In a report on the recent FCC rules tightening requirements for telemarketers, CBS Radio couldn't resist loosening a shot at Sarah Palin even though she has been out of office for several years already and has taken no part in political robocalls for some time. (Listen to audio HERE.)
There is one area of media bias that many of us overlook and that is radio. All the big news outfits have radio shows, newsbreaks, radio offerings of all sorts, but we rarely talk about them for one reason: it's hard to link to a just finished radio broadcast! Radio newsbreaks come and go in a nearly ephemeral manner and rarely can you catch it again, not to mention that rarely do you have something on hand to record it. Once you hear them they are gone so it's hard to report on the bias constantly revealed in radio broadcasts. But the bias is there nonetheless.
Another reason radio is often ignored is that few of the networks put their newsbreaks up on the Internet so that you can review them. And those that do put them on the Internet, well they don't make finding specific bits easy to track down. Then again, network radio news is not now a big focus of media with print and TV taking precedence.
Anyway, these reasons tend to cause we media watchdogs to sort of pass right over radio news. Me, I listen to radio a lot and almost daily hear examples of bias in radio news. I remember, for instance, during the 2000 election listening to a newsbreak being reported live from a George W. Bush appearance followed by one reported from an Al Gore campaign stop. Where the radio network's bias was obvious was that in the background of the Gore rally you could hear happy supporters cheering their candidate, but the reporter at the Bush rally chose angry protesters to stand in front of and do his report and the angry chants were clearly heard by the listener. Gore = happy, Bush = angry. Not too biased, eh?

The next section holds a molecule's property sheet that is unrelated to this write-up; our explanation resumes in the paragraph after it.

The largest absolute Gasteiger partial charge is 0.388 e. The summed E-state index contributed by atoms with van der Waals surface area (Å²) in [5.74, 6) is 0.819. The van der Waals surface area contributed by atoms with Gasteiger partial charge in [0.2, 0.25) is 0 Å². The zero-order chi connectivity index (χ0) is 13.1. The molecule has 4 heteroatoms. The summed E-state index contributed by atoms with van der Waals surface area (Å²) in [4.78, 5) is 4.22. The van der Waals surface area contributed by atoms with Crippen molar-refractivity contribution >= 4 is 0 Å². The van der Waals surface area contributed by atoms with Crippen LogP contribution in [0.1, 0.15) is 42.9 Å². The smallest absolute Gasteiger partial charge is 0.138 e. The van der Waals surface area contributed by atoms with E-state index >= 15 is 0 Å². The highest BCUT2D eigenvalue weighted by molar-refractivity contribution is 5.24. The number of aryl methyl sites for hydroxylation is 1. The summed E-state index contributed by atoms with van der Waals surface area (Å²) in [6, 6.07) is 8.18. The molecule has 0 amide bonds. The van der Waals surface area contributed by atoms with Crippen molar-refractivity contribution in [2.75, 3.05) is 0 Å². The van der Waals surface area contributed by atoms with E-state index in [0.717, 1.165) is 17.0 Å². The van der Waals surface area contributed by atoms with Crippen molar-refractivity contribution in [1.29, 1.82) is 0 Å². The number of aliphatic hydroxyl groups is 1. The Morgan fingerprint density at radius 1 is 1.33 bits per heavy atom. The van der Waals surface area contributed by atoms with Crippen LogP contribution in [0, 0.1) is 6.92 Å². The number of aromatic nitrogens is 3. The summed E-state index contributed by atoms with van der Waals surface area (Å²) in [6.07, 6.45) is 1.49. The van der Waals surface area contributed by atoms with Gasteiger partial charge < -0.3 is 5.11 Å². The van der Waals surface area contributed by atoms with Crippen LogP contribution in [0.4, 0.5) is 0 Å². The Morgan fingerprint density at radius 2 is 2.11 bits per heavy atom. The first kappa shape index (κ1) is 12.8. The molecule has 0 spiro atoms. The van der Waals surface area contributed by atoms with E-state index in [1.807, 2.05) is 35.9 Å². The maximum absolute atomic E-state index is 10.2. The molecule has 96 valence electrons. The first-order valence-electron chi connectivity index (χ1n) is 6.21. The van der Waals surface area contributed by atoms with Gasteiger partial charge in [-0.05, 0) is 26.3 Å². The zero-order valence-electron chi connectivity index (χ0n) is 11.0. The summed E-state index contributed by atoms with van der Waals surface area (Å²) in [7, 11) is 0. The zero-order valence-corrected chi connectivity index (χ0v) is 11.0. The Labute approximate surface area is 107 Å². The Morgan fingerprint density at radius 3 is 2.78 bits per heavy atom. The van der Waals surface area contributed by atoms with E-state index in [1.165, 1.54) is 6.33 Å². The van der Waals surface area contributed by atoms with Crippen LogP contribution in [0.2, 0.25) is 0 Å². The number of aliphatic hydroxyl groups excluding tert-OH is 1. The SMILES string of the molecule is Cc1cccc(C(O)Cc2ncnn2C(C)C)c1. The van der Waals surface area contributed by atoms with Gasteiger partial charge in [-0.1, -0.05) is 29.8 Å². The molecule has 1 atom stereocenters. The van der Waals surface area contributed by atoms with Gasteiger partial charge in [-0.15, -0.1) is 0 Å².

The latest one in question was also obvious for its message of bias. In the newsbreak played in the early evening of February 15, CBS Radio correspondent Viki Barker couldn't help delivering an underhanded slap to former Alaska Governor Sarah Palin.
The report was about new FCC regulations requiring telemarketers to get written permission from consumers to call their landline phones. Barker began her report by casting robocalls in a negative light and presenting the FCC's new rules as a positive development. The "actuality" -- what some radio folks call sound bytes -- behind Barker's report was that of a robocall from the phone book company Yellowbook. At the end of the report Barker made sure to note that political calls are excluded from the new restrictions. So, what actuality did Barker use to denote an unwanted political robocall? You guessed it, a Sarah Palin call.
Why did CBS use Sarah Palin's voice in its report slamming robocalls? Palin hasn't been making political robocalls for several years, now, since she left office in 2009.
Ah, but we do know why, don't we? It's because CBS couldn't imagine a more unwanted call than one by that eeevil Sarah Palin, right? Palin represented the worst of the worst to CBS, so they reached back several years to find a Palin robocall to serve as its negative example of a political robocall.
Nope. Not much bias there.
You didn't ask for them, you may have tried to stop them, but you're still getting that autodialed, telephonic spam.
(Sound of robocall in back ground from Yellowbook: "This is Yellowbook calling to…")
Well, the FCC is approving tougher rules requiring telemarketers to get written consent before calling your landline.
(Sound of a Sarah Palin robocall in background)
Robocalls from political campaigns, schools and other non-profits. They're considered informational.
Vicki Barker, CBS News.
(If the link above to the CBS radio report goes defunct, it is also archived HERE.)